The driverless carpool lane is set to get even more crowded, with auto giant Daimler partnering with Bosch in a deal which looks to bring driverless cars to roads by the beginning of the next decade.
The two companies are looking to develop software and algorithms for an autonomous driving system, with the project set to combine the vehicle know-how of Daimler with the hardware expertise of Bosch.
In addition to improving traffic flow in cities and enhancing safety, a big part of the deal will focus on boosting the attraction of car sharing. The two giants of their respective industries want to enable people to make the best possible use of their time in the vehicle and open up new mobility opportunities for people without a driver’s licence, for example.
That car-sharing aim is intrinsically linked to the two companies’ prime objective of developing a production-ready driving system. The idea behind it is that the vehicle should come to the driver rather than the other way round. Within a specified area of town, customers will be able to order an automated shared car via their smartphone. The vehicle will then make its way autonomously to the user and the onward journey can commence.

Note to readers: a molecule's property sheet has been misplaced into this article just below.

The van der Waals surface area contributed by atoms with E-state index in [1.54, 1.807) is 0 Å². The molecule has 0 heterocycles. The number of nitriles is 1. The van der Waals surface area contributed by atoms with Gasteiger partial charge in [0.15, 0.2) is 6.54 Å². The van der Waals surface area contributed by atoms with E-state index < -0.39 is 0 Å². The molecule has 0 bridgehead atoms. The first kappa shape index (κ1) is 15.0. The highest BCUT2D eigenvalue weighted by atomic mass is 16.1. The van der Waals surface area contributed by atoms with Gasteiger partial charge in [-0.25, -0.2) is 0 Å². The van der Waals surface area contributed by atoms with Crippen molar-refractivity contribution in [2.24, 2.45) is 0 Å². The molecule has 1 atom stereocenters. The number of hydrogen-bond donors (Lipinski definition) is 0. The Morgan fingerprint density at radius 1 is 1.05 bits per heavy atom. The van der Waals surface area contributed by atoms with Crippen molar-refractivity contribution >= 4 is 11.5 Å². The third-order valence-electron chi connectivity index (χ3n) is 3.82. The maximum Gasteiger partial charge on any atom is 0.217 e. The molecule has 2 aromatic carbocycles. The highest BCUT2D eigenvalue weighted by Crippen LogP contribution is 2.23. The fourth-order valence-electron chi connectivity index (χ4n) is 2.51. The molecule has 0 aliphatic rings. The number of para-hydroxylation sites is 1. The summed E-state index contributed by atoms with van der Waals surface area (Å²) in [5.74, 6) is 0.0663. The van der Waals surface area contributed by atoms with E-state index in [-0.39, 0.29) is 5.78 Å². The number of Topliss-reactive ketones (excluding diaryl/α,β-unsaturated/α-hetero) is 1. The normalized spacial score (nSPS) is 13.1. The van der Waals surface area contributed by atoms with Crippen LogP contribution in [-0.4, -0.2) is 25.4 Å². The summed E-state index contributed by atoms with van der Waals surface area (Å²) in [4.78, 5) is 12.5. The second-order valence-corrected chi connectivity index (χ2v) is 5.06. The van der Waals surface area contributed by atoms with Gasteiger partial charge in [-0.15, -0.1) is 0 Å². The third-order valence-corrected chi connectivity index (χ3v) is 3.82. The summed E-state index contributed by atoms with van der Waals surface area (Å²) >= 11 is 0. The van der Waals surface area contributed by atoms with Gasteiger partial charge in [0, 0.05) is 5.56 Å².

So should Uber be worried? While many will see the companies’ mission statement as a targeted approach to the ride-hailing market, but Uber and Daimler actually formed a partnership at the start of the year to develop self-driving cars. This is not the first foray into driverless for Bosch either, with the firm also announcing this year a deal with Nvidia to develop an autonomous AI car computer.
Also in the carpool lane are BMW and Intel, Google, ARM, Ford, Volvo – the list goes on and on. Although the biggest in the auto and tech industries are rushing to win the driverless race, issues over safety and regulation continue to dog the future tech. Not only do these issues remain unresolved at the centre of many cross-industry and cross-government debate, but consumers are having their opinion swayed by the ongoing uncertainty.
In what may give the auto makers and tech giants pause for thought, a Deloitte study found that only a third of British consumers would be interested in owning a car.